Private Pregnancy Termination / Abortion
Ending a pregnancy is never an easy decision and we appreciate the sensitive nature of the procedure. There are many varied reasons why someone might decide to end a pregnancy from personal circumstances, to risks and complications involving the baby and/or the mother.
Whatever your reason, we’re here to offer advice and guidance.
We offer pregnancy termination for those that would like to seek private care, or are unable to have their pregnancy terminated through the NHS. An abortion is the ending of a pregnancy so that it does not result in birth. This medical process is also referred to as pregnancy termination. An abortion ends a pregnancy either with a minor surgical procedure or by taking medications. It is estimated that one in three women will undergo an abortion in their lifetime.
When are abortions carried out?
In the UK, abortions are generally carried out within 24 weeks of pregnancy. After 24 weeks, they would generally only be carried out for cases in which a child would be born severely disabled, or a mother’s life is at risk.
The earlier an abortion is carried out, the safer and simpler they are. It is important to get advice as early as possible so that you have more time to make a decision. Pregnancy length is worked out from the first day of the mother’s last period. If you aren’t sure how long this is, an ultrasound scan can be used in order to check.
The decision-making process
While some mothers can be absolutely sure they want to have an abortion, others can find the decision-making process harder. You will be offered the chance to discuss your options with your private gynaecologist.
If you don’t want to tell anyone, you can rest assured that your details and any information you provide will be kept confidential. You should note that information about having an abortion is not entered on your medical record.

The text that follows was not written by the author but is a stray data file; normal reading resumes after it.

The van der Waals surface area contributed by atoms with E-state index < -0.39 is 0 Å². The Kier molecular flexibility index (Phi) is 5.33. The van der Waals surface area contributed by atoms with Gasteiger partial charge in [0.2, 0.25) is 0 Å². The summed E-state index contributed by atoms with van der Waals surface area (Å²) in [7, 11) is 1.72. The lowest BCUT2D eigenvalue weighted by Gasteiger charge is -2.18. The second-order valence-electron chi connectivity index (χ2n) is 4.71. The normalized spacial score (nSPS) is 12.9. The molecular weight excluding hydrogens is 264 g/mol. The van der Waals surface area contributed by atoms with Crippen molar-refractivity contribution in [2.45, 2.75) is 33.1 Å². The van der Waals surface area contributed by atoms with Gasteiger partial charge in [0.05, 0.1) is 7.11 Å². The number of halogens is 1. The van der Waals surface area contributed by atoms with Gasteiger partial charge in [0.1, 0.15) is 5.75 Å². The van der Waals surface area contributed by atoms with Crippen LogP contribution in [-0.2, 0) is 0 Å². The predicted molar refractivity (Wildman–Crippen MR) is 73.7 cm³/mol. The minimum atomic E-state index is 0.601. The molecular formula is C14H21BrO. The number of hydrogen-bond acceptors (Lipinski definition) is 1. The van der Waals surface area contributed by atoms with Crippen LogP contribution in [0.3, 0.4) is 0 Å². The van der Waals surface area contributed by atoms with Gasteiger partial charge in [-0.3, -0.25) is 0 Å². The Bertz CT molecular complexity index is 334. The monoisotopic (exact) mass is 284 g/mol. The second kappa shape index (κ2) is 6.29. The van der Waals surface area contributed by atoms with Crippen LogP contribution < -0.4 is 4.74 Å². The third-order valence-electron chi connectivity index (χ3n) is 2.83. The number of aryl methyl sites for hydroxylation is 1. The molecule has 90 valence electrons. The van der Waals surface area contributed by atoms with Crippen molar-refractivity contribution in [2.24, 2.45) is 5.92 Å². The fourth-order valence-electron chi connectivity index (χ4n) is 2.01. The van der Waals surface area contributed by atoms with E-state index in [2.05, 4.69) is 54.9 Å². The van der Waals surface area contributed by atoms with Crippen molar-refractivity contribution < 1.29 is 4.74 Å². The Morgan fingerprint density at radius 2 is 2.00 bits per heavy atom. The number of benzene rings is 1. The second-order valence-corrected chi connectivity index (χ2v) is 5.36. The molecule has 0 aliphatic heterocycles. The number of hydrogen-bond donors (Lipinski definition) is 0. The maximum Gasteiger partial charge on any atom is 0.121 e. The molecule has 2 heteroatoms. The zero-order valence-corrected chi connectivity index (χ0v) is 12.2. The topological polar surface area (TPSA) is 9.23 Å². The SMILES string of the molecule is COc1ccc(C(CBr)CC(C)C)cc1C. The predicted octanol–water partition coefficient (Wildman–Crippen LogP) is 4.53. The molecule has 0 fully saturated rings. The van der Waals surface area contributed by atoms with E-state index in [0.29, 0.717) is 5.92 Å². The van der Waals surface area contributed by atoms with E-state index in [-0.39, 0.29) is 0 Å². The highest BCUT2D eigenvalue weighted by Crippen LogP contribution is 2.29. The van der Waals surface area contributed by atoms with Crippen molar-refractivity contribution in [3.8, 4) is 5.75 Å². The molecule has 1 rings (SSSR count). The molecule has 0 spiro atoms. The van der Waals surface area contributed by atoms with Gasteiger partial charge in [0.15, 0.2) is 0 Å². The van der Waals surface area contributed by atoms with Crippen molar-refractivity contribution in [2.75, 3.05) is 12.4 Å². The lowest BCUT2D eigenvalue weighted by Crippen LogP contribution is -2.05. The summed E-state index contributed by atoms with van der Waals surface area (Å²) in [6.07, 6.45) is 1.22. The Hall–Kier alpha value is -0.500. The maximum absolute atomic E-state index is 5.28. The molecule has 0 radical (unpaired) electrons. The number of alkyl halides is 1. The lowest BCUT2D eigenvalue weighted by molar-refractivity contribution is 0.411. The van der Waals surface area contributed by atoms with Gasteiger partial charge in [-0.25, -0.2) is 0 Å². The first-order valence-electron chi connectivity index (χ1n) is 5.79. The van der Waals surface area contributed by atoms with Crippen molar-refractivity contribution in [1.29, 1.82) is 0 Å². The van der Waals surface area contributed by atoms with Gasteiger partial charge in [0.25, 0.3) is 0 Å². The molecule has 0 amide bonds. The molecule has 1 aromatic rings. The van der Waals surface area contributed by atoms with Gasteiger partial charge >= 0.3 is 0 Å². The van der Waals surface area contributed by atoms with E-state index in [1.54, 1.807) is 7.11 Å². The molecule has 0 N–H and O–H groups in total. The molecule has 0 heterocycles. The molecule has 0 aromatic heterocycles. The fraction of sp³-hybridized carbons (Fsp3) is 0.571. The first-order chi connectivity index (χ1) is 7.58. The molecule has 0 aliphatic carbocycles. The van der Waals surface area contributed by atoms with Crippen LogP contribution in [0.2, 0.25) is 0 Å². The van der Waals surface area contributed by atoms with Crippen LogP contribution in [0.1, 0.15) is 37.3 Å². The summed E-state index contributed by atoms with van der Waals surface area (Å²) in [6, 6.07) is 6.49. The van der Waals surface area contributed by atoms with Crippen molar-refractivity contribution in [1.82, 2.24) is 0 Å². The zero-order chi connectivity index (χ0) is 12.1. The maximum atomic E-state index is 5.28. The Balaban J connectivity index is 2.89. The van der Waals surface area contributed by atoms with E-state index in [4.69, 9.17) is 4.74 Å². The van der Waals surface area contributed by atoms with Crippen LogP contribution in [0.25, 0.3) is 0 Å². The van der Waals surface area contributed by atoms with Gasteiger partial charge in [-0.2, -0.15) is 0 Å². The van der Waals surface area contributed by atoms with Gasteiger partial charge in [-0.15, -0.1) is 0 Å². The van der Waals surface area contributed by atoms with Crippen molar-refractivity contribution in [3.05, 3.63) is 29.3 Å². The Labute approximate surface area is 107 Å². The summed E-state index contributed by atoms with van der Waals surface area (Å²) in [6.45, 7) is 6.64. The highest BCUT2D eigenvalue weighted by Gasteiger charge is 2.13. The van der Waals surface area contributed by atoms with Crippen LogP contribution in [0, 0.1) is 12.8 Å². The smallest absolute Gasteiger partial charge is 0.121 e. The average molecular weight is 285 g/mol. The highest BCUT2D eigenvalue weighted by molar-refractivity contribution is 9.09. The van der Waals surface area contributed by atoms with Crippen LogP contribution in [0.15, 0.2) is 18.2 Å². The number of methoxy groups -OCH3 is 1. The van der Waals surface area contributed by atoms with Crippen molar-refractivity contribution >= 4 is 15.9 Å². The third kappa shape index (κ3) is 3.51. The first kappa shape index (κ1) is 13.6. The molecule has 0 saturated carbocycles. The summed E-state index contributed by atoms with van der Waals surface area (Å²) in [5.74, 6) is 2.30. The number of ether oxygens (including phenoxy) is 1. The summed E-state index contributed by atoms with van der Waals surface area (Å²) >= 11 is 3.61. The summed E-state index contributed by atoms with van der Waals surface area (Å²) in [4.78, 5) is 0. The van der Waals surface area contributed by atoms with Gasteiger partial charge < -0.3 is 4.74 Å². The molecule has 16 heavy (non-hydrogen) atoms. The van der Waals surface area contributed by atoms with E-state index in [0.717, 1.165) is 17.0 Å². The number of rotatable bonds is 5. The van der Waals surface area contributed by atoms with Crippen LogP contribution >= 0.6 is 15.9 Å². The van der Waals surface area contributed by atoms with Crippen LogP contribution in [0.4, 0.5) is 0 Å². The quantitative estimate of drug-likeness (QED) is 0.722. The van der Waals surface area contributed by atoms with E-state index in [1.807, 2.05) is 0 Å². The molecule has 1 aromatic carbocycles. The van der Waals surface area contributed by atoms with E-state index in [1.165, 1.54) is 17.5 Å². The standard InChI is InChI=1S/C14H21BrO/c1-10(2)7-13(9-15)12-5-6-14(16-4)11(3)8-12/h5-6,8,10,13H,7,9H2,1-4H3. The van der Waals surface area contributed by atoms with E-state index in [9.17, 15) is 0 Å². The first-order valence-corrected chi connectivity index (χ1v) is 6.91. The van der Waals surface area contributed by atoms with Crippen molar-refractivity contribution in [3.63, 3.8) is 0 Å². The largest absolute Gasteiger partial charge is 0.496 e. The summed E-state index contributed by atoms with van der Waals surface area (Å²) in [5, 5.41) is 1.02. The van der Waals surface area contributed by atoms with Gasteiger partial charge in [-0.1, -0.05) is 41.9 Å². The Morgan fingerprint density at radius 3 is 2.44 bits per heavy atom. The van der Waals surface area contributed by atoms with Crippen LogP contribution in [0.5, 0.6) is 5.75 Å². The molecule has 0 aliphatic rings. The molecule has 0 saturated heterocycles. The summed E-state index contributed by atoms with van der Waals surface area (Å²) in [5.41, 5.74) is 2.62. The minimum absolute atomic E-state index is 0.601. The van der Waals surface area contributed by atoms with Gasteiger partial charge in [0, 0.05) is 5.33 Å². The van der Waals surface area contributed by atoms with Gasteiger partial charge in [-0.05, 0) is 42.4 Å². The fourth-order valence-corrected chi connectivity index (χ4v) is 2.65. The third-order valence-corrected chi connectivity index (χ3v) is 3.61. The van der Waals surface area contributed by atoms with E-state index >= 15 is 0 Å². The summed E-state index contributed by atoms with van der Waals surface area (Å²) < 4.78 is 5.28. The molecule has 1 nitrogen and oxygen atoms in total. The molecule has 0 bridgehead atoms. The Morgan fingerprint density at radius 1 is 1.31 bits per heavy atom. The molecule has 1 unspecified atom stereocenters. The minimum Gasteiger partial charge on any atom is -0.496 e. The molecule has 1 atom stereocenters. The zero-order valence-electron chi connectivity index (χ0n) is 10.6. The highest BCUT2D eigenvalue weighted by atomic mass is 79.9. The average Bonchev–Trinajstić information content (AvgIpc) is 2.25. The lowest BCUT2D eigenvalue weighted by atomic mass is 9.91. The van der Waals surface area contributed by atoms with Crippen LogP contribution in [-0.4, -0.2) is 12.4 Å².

What happens when you have an abortion?
Prior to an abortion, you will attend a consultation to discuss your decision and the next steps.
There are two options for having an abortion; an abortion pill (medical abortion), which involves taking two medications, from 24 to 48 hours apart, in order to induce a miscarriage; or a surgical abortion, which is a minor procedure undertaken to remove the pregnancy – you would usually be allowed to go home on the same day. It is normal for discomfort and vaginal bleeding to be experienced for up to a fortnight following a surgical abortion.
Abortions carried out earlier in pregnancy generally present fewer risks. While most women won’t have any complications, there is a small risk of problems, such as; some of the pregnancy staying in the womb (this happens in up to one in 20 abortions); the womb becoming infected (this happens in up to one in ten abortions); the entrance to the womb is damaged (this happens in around one in 100 abortions); and excessive bleeding (this happens in around one in 1,000 abortions); or damage to the womb itself.
Further treatment, possibly including surgery, is generally needed for cases in which complications occur.
It is important to note that having an abortion will not adversely affect the chances of you becoming pregnant again. You will be able to become pregnant immediately following an abortion, and so contraception is necessary if you want to avoid pregnancy.